Fighting Barry’s Racist Eruption
Modern racism has evolved with the eruption of D.C. Councilman Marion Barry.
Can one still say overtly racist things about Asian Americans and get away with it?
Sure you can. And Barry’s exhibit A.
As he celebrated yet another landslide primary victory with supporters last week, Barry’s made a few campaign pledges, including one about Asian-owned businesses in his predominantly African American ward.
Said Barry: “We got to do something about these Asians coming in and opening up businesses and dirty shops…They ought to go, I’m going to say that right now. But we need African American businesspeople to be able to take their places, too.”
Apparently, Barry’s had complaints that few national food operators are willing to come into the ‘hood. What, no Mickey D’s? Instead, Asian Americans of all stripes–Chinese, Korean, and South Asian, mostly immigrants–have turned entrepreneurial to fill the void and serve Barry’s constituents. After all, that’s the American way.
But some in Barry’s district are tired of eating take-out chicken wings and fried rice for the umpteenth time. To me that sounds way better than a steady diet of high fat, high sodium fast food.
Maybe they should try the Broccoli Tofu rice plate?
Complaints about one group’s soul food versus another’s are one thing. But store cleanliness is not about race. If that’s a problem, why couldn’t Barry just call on the health department to sweep through his district? Suggesting the ethnic, rather than literal, cleansing of his neighborhood, running Asians out of town is just an abomination. Didn’t white people say that about blacks in the South about 50 years ago?
Few politicians could afford to be so boldly racist. Can you imagine a politician in San Francisco saying we need to get white businesses out of Clement Street? Or Asian businesses out of the Excelsior? But here’s Barry, former civil rights activist, wielding a majority mindset and targeting a minority in his district–struggling Asian American immigrant business owners.
As a columnist for 14 years at AsianWeek, I often wrote about the slights we Asian Americans endure as we are ignored, left out, taken for granted, and, more often than not, just flat out abused. It was enough to make me go amok–in print–over racist T-shirts from Abercrombie & Fitch to racist images on TV and movies to DJs’ accented taunts.
It seemed like it was all transgressions, all the time. But nothing quite matches the brazen remarks of Barry.
The amazing thing is that Barry, who served three terms as D.C. mayor and a prison term for smoking crack, should have any credibility whatsoever.
But that’s not how it works in D.C.
Despite rebukes from fellow D.C. councilmen, Barry’s gotten by this episode with a weak non-apology on Twitter. Barry tweeted he was “very sorry for offending the Asian American community,” with what was an “admittedly bad choice of words.”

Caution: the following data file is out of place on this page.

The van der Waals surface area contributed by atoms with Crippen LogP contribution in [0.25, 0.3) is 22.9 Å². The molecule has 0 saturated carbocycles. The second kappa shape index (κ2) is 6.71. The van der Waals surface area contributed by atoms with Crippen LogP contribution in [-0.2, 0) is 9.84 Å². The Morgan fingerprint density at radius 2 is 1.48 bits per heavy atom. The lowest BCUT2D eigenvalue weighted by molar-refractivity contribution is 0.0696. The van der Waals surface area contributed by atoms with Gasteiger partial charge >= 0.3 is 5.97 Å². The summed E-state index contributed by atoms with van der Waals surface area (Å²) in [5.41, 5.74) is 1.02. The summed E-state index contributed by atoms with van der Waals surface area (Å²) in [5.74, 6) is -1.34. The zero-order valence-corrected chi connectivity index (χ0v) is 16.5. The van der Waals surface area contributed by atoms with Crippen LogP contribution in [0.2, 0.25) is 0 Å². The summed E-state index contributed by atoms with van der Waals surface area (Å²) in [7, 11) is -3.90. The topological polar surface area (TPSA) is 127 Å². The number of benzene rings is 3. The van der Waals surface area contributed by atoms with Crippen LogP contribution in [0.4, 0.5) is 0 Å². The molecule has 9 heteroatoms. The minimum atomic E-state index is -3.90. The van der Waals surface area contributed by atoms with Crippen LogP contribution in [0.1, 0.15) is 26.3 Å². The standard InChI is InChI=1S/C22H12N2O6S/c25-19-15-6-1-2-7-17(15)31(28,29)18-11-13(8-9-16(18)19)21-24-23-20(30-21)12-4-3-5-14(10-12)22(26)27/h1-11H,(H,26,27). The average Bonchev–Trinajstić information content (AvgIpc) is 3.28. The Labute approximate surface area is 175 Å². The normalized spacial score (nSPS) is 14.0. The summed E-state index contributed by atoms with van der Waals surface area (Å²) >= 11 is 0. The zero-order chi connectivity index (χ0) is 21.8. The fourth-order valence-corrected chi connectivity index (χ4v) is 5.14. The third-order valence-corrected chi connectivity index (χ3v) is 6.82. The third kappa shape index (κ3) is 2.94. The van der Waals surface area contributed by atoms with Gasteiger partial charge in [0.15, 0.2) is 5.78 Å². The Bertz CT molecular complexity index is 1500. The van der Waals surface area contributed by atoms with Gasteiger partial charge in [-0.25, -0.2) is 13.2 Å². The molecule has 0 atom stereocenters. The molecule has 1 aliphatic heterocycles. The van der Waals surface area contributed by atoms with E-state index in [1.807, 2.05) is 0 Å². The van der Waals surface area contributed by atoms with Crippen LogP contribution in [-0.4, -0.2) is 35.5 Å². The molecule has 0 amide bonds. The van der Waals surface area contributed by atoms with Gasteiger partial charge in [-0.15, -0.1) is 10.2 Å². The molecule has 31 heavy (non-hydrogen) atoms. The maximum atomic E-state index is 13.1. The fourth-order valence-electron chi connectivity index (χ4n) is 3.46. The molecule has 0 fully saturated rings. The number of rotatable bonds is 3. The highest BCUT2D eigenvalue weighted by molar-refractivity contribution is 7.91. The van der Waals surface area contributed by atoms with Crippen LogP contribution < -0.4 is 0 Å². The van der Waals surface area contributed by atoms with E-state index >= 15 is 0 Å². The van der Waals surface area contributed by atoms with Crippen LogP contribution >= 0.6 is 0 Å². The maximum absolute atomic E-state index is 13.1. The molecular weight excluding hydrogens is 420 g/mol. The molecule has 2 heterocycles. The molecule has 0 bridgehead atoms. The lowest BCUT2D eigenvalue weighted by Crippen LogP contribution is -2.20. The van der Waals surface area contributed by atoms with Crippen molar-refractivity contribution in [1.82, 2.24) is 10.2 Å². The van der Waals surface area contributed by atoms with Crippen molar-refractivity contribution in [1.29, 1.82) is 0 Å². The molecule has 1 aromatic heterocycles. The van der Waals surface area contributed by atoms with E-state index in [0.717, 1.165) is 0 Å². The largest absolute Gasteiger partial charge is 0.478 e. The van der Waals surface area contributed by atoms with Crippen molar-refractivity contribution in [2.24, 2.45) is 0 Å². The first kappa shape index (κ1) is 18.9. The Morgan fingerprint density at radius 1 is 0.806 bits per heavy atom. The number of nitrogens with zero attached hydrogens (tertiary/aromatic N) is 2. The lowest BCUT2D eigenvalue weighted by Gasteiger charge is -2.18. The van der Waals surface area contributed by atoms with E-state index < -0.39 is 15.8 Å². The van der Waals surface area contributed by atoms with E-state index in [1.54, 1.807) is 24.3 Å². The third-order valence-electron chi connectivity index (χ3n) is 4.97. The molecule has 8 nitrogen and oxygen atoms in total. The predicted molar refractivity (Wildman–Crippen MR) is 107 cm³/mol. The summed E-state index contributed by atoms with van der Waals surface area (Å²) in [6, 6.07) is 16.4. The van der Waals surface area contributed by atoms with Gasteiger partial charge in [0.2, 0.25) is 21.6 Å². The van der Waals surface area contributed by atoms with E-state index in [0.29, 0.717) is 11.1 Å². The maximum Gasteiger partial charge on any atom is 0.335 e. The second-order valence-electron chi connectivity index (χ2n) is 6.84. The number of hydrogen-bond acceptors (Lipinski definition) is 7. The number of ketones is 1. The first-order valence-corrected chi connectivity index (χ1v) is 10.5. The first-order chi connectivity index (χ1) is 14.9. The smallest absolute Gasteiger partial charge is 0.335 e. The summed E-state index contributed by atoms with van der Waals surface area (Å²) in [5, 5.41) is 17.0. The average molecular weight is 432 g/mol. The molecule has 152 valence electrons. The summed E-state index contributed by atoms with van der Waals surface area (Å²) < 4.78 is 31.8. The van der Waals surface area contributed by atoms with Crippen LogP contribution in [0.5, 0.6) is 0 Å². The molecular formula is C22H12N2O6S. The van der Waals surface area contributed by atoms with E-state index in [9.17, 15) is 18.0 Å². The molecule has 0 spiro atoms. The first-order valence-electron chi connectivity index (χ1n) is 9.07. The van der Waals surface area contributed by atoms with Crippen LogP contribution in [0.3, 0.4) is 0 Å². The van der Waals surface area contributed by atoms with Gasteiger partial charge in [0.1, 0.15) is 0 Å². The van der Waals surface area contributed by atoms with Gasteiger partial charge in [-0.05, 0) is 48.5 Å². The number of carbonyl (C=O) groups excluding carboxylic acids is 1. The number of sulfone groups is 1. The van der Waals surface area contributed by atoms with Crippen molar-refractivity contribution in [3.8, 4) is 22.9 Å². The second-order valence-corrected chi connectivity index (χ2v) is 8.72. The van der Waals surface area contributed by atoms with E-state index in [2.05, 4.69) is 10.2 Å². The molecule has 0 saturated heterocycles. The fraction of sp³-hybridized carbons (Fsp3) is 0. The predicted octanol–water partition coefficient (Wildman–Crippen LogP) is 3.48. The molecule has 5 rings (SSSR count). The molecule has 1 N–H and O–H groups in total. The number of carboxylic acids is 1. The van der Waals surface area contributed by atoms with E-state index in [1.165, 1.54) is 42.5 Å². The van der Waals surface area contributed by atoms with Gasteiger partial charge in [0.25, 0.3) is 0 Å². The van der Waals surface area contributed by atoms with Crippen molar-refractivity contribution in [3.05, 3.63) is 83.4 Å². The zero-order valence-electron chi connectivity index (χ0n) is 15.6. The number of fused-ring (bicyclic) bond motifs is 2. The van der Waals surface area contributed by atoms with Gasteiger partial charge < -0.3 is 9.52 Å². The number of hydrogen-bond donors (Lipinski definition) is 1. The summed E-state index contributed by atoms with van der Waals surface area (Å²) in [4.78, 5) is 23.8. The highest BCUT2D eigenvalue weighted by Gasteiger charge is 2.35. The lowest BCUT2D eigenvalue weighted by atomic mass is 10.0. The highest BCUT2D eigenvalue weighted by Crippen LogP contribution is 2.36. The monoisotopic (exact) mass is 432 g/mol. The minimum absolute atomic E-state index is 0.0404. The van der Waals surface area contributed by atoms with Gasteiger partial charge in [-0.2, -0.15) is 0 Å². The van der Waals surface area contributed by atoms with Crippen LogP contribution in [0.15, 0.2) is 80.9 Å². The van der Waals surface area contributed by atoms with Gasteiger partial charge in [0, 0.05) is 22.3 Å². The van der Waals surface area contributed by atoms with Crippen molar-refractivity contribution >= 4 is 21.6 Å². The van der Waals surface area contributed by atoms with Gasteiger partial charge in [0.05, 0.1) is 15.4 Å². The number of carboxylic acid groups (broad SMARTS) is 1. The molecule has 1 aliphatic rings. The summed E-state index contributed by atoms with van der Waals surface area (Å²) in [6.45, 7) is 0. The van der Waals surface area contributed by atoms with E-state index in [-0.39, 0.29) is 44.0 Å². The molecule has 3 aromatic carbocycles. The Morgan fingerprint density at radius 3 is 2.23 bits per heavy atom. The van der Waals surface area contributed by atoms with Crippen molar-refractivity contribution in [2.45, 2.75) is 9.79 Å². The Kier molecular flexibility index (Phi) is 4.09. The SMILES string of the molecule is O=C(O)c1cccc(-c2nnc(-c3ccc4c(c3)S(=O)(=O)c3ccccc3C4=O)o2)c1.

“I admit I could and should have said it differently. But the facts are still very present in our daily lives here,” Barry went on. “We are tired of sub-standard treatment, tired of being kept at arms length distance, tired of the lack of community engagement.”
Subsequent to his tweet, Barry has added insult to insult, characterizing the episode as not particularly challenging, even ranking it in terms of threats to him as a “2,” presumably on a scale of 1 to 10.
You’d think he was auditioning for the lead in “How To Get Away With Racism Without Really Trying.”
So far, an ad hoc group of Asian American community organizations, including APIA Vote, the Asian American Action Fund, the Asian Pacific American Institute for Congressional Studies, and the Council of Korean Americans, have issued a statement condemning Barry.
But a week later, nothing seems to impact Barry. What’s beyond rebuke? A resignation? Forced retirement? No chance.
Barry’s seemingly untouchable in his home district, Ward 8.
What also emerges from this racist episode is the clear divide that exists between established second, third, and fourth generation Asian Americans and new immigrants.
The harsh criticism tends to come from those who remember the civil rights era. What are the new immigrants themselves saying? They’re the ones whose voices aren’t being heard.
“The folks calling to condemn Barry aren’t the shop owners of Ward 8,” said Sapna Pandya, executive director of the group Many Languages One Voice, who wants to take a different approach. She notices that the language and class implications of this story are more profound than race, and she’s concerned about the media coverage.
“If we push back too hard,” she said, mindful of the delicate situation, “we’re going to make life more difficult for shop owners in Ward 8.”
Pandya wants to make sure D.C. enforces its existing law that calls for translation services to allow people to engage with the politicians. She’s hoping to open up a different kind of dialogue given the reality that Barry can’t or won’t be shamed out of his position of power.
But the approach shows how, despite becoming more than five percent of the nation’s population, there’s still a stunning lack of power among Asian Americans in this country.
San Francisco and Hawaii may be the exception. But in the nation’s capital in 2012, a leading politician can talk publicly about Asian Americans like he was a white man talking about blacks in the Jim Crow South, and barely get his wrist slapped. If Barry can get away with this, what’s next?